Although the Old Testament portrays God with language that reflects male role models, such as a father (Mal 1:6), a king (Psalm 97:1), or a man of war (Exod 15:3), the biblical writers also used language that describes God in traditional female roles.
Whenever Christians read that the Old Testament uses female metaphors to describe the work of Yahweh, the God of Israel, they are shocked. Since the biblical text generally uses masculine language when speaking about God, some people are skeptical when they read that the Bible uses female imagery to describe God, since God is always described as male and in some texts he is called the father and the husband of Israel.
The use of masculine language to describe the God of the Old Testament reflects the social norms and the cultural background that molded Israelite society and provided the language people used to explain their relationship with God.
However, in ancient Israel, God was described with both masculine and feminine language, although God is neither male nor female.
The Old Testament teaches that both men and women were created in the image of God: “God said, ‘Let us make man in our image’ . . . So God created man in his own image, in the image of God he created him; male and female he created them” (Gen 1:26-27).
A close exegesis of Genesis 5:1-2 indicates that the Hebrew word ’ādām is used collectively to designate both man and woman: “In the day that God created man, in the likeness of God made he him; male and female created he them; and blessed them, and called their name Adam” (Gen 5:1-2 KJV). The word ’ādām is also used to designate the proper name of an individual.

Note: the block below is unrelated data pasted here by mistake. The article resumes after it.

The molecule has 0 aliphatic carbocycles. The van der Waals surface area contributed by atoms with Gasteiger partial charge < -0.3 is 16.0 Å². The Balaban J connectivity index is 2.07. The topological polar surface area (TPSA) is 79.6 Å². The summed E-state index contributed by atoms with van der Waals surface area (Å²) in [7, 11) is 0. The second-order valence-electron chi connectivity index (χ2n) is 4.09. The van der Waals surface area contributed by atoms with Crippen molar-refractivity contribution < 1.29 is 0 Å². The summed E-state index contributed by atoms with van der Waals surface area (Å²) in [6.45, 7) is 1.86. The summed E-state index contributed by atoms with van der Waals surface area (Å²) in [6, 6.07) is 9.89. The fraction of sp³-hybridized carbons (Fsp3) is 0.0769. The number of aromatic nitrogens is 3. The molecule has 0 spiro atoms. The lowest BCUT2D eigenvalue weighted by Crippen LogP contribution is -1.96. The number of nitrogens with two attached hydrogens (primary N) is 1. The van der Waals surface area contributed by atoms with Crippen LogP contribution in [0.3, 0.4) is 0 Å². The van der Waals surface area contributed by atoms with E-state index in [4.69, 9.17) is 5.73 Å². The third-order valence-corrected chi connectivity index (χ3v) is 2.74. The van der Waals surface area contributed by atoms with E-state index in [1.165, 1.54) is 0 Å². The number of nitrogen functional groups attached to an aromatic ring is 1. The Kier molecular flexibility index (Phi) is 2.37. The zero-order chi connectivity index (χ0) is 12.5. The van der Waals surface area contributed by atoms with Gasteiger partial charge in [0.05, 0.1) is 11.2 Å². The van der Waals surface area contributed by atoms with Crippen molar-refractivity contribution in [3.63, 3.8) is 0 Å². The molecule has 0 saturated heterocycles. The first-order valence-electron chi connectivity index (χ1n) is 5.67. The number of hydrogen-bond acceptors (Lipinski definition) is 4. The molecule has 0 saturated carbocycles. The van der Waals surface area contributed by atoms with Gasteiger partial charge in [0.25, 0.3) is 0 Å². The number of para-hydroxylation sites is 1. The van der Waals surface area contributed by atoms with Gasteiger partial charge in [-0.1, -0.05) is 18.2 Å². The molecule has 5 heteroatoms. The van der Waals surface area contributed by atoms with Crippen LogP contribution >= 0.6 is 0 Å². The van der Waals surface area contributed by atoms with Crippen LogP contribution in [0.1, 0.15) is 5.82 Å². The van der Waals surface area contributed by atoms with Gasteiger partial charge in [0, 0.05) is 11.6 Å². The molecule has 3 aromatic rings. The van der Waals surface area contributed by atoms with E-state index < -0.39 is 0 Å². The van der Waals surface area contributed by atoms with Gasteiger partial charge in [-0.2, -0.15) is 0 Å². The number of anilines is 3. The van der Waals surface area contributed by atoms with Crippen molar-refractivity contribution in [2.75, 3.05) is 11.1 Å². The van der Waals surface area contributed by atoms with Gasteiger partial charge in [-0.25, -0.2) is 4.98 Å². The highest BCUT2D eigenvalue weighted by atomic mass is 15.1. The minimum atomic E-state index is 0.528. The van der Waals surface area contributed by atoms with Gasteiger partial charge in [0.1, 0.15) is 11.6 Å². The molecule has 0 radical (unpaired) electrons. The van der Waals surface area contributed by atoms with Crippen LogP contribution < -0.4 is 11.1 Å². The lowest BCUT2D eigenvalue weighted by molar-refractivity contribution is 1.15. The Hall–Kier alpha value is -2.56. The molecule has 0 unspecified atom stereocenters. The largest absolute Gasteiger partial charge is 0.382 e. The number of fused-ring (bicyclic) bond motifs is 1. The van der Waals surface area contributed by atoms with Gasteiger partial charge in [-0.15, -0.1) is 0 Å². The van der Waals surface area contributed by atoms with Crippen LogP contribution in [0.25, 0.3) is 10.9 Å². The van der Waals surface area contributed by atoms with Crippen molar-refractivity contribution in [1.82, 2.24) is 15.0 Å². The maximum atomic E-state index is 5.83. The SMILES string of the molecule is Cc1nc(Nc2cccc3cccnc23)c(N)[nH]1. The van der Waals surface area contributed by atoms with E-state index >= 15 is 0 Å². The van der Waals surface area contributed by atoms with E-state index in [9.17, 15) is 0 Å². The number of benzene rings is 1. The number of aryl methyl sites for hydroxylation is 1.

In his commentary on Genesis, Westermann said that “God created humans corresponding to him, as his counterpart so that something can happen between him and the creatures” (p. 356). Since the woman was created in the image of God, then feminine divine imagery reflects one of the characteristics of God as he relates to his people.
There are several texts in the Old Testament where God is presented with language that reflects feminine roles. The selection below is based on texts that are found outside Deutero-Isaiah (Isaiah 40-66). In my next post I will deal with Deutero-Isaiah and his use of mother language to describe the God of Israel.
“Did I conceive all this people? Did I give birth to them, that you should say to me, ‘Carry them in your bosom, as a nurse carries a sucking child,’ to the land that you promised on oath to their ancestors?”